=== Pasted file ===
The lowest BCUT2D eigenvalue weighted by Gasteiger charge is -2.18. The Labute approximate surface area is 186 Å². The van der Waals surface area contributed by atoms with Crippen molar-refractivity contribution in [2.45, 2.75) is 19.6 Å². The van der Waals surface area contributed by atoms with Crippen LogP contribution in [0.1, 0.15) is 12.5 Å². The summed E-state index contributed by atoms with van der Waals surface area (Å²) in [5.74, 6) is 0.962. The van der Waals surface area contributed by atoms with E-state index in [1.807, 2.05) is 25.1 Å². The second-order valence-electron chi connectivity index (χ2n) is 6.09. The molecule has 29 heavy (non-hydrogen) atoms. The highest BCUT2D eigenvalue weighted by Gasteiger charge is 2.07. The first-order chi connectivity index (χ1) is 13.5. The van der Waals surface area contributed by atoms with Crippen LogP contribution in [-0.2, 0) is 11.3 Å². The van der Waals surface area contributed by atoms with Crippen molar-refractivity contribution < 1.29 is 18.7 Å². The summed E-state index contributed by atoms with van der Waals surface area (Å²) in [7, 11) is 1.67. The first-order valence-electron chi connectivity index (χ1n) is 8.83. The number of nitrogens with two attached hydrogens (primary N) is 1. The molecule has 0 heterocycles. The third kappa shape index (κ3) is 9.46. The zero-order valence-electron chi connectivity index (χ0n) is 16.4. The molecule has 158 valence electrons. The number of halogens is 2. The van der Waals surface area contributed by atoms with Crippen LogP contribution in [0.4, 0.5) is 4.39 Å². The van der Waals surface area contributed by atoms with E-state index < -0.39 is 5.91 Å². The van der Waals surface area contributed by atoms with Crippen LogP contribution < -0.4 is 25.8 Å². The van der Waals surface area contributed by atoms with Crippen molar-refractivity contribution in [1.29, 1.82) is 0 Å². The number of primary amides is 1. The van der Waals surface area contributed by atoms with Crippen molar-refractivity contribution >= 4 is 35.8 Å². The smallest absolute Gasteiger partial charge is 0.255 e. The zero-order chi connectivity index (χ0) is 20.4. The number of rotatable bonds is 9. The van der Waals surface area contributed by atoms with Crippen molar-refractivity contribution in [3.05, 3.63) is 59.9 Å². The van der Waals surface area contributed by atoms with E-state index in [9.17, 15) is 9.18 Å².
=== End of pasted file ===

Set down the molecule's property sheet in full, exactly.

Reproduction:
The lowest BCUT2D eigenvalue weighted by Gasteiger charge is -2.18. The Labute approximate surface area is 186 Å². The van der Waals surface area contributed by atoms with Crippen molar-refractivity contribution in [2.45, 2.75) is 19.6 Å². The van der Waals surface area contributed by atoms with Crippen LogP contribution in [0.1, 0.15) is 12.5 Å². The summed E-state index contributed by atoms with van der Waals surface area (Å²) in [5.74, 6) is 0.962. The van der Waals surface area contributed by atoms with E-state index in [1.807, 2.05) is 25.1 Å². The second-order valence-electron chi connectivity index (χ2n) is 6.09. The molecule has 29 heavy (non-hydrogen) atoms. The highest BCUT2D eigenvalue weighted by Gasteiger charge is 2.07. The first-order chi connectivity index (χ1) is 13.5. The van der Waals surface area contributed by atoms with Crippen LogP contribution in [-0.2, 0) is 11.3 Å². The van der Waals surface area contributed by atoms with Crippen molar-refractivity contribution < 1.29 is 18.7 Å². The summed E-state index contributed by atoms with van der Waals surface area (Å²) in [7, 11) is 1.67. The first-order valence-electron chi connectivity index (χ1n) is 8.83. The number of nitrogens with two attached hydrogens (primary N) is 1. The molecule has 0 heterocycles. The third kappa shape index (κ3) is 9.46. The zero-order valence-electron chi connectivity index (χ0n) is 16.4. The molecule has 158 valence electrons. The number of halogens is 2. The van der Waals surface area contributed by atoms with Crippen LogP contribution in [0.4, 0.5) is 4.39 Å². The van der Waals surface area contributed by atoms with E-state index < -0.39 is 5.91 Å². The van der Waals surface area contributed by atoms with Crippen LogP contribution < -0.4 is 25.8 Å². The van der Waals surface area contributed by atoms with Crippen molar-refractivity contribution in [1.29, 1.82) is 0 Å². The number of primary amides is 1. The van der Waals surface area contributed by atoms with Crippen molar-refractivity contribution >= 4 is 35.8 Å². The smallest absolute Gasteiger partial charge is 0.255 e. The zero-order chi connectivity index (χ0) is 20.4. The number of rotatable bonds is 9. The van der Waals surface area contributed by atoms with Crippen molar-refractivity contribution in [3.05, 3.63) is 59.9 Å². The van der Waals surface area contributed by atoms with E-state index in [9.17, 15) is 9.18 Å².